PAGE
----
Peugeot Bank Unit Cut to Junk by S&P on Europe Car Market
PSA Peugeot Citroen’s bank division was cut to junk by Standard & Poor’s Ratings Services in a blow to French state-backed efforts by Europe’s second-biggest carmaker to limit the effects of falling sales on the loan unit.
The Banque PSA Finance unit was cut one step to BB+, or one level below investment grade, the credit-rating company said in a statement yesterday. Peugeot’s debt was also lowered one step to BB-, or three levels below investment grade, S&P said in a separate statement. The outlook for both the carmaker and the bank is negative, meaning S&P may downgrade their debt again.
France’s government provided guarantees last year for as much as 7 billion euros ($9.3 billion) in Banque PSA Finance’s new bond sales as Paris-based Peugeot sought to maintain the unit’s investment grade at Moody’s Investors Service amid a contraction in Europe’s car market. Peugeot reported its first operating loss in three years on Feb. 13, when it said industry sales in Europe will fall 3 percent to 5 percent this year.
“In light of continually stiff competition in its core markets, Peugeot is unlikely to generate break-even free operating cash flow before the end of 2014,” a goal the carmaker outlined when reporting earnings, S&P said. The bank unit was downgraded in line with Peugeot’s debt-rating cut because it depends on the parent company for business, it said.
A non-investment grade for the bank has the potential to raise its borrowing costs, hurting the division’s ability to offer low-cost car loans.
Moody’s may lower the debt rating at Peugeot and subsidiaries because the loss in 2012 was wider than the credit- rating company had estimated, while Europe’s car market remains “challenging” because of falling sales and price competition, Rainer Neidnig, an analyst, said today in a statement.
Peugeot was “prepared” for a downgrade, and “this doesn’t impact the financing conditions of the bank, because its financing is secured over the next three years,” Pierre-Olivier Salmon, a spokesman at the carmaker, said by phone. “Today, Banque PSA Finance is protected against any downgrade from the ratings firms.”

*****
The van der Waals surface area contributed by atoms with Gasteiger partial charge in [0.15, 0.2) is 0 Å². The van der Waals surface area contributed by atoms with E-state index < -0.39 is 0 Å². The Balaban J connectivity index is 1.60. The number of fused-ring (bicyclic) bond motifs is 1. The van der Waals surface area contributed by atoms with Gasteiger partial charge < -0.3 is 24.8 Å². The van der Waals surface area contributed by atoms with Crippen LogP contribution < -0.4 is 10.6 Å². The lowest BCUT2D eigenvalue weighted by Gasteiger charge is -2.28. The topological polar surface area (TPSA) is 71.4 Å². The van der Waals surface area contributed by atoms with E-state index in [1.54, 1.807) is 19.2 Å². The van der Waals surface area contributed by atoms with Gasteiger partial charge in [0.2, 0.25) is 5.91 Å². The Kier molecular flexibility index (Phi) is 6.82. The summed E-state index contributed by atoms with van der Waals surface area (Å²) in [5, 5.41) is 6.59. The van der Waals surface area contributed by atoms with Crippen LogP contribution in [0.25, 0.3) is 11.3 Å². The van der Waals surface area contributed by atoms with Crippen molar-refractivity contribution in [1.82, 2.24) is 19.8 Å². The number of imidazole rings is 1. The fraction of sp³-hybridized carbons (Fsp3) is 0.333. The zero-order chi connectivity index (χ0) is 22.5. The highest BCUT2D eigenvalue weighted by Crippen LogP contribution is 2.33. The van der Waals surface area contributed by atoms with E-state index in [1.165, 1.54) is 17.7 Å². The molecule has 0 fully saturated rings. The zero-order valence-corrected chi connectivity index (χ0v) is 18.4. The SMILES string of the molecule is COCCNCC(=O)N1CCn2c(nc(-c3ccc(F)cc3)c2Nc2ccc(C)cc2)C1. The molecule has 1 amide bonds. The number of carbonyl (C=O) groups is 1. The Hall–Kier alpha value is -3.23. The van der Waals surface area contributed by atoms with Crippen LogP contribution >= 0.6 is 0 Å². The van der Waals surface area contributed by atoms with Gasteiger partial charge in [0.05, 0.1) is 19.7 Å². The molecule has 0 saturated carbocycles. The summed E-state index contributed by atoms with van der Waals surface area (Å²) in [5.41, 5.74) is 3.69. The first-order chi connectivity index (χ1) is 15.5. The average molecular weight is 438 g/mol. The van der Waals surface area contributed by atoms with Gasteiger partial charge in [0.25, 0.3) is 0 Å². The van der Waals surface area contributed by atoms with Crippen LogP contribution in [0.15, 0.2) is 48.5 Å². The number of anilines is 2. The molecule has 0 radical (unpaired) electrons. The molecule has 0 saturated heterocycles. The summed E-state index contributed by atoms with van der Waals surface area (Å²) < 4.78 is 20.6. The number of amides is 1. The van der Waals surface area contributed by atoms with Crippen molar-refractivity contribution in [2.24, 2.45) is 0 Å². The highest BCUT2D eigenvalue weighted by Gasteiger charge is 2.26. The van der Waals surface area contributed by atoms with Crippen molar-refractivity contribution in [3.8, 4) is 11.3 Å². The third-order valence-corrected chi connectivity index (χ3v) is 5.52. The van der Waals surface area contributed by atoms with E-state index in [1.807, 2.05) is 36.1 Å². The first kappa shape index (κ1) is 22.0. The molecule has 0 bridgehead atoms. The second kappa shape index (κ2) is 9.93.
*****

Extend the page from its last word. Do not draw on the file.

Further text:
Peugeot rose as much as 1 percent and was trading up 0.4 percent at 6.40 euros at 1:30 p.m. in Paris, the highest since Jan. 17, based on closing prices. The stock, which declined earlier today, has gained 17 percent this year, valuing the manufacturer at 2.27 billion euros.
European Union regulators granted temporary approval for 1.2 billion euros of the French state guarantees on Feb. 11, saying Peugeot must propose a reorganization plan within six months to outline how it can survive without government help.
In addition to the state guarantees, Banque PSA Finance reached an 11.5 billion-euro refinancing agreement in December with a pool of about 20 banks.
Industrywide European auto sales fell 7.8 percent in 2012, with Peugeot’s deliveries dropping 13 percent, according to the Brussels-based ACEA trade group.
Peugeot reported a loss before interest, taxes and one-time gains or costs of 576 million euros in 2012 compared with recurring operating profit of 1.09 billion euros a year earlier. It pledged on Feb. 13 to cut its cash-consumption rate 50 percent in 2013 and reach the break-even level by 2014 after burning through 3 billion euros last year.
The carmaker plans to reduce its French automotive workforce by 17 percent in the next two years, and it’s shutting a car plant in Aulnay, on the outskirts of Paris.
Peugeot and 18 of its labor-union representatives signed an agreement today on the terms of transferring employees affected by the shutdown to a plant in Rennes, and the company is sticking to plans to continue production at Aulnay until 2014, Denis Martin, head of Peugeot’s industrial operations, said today at a press conference.
The carmaker cut spending by 1.18 billion euros in 2012, beating a reduction target of 1 billion euros, and asset sales totaled 2 billion euros, one-third more than budgeted, Peugeot said yesterday.
Moody’s may downgrade Peugeot’s debt in the event the credit-rating company determines that revival efforts “are likely to fall short of yielding its targeted results, including a clear path toward break-even operational free cash flow by the end of 2014,” Neidnig said.
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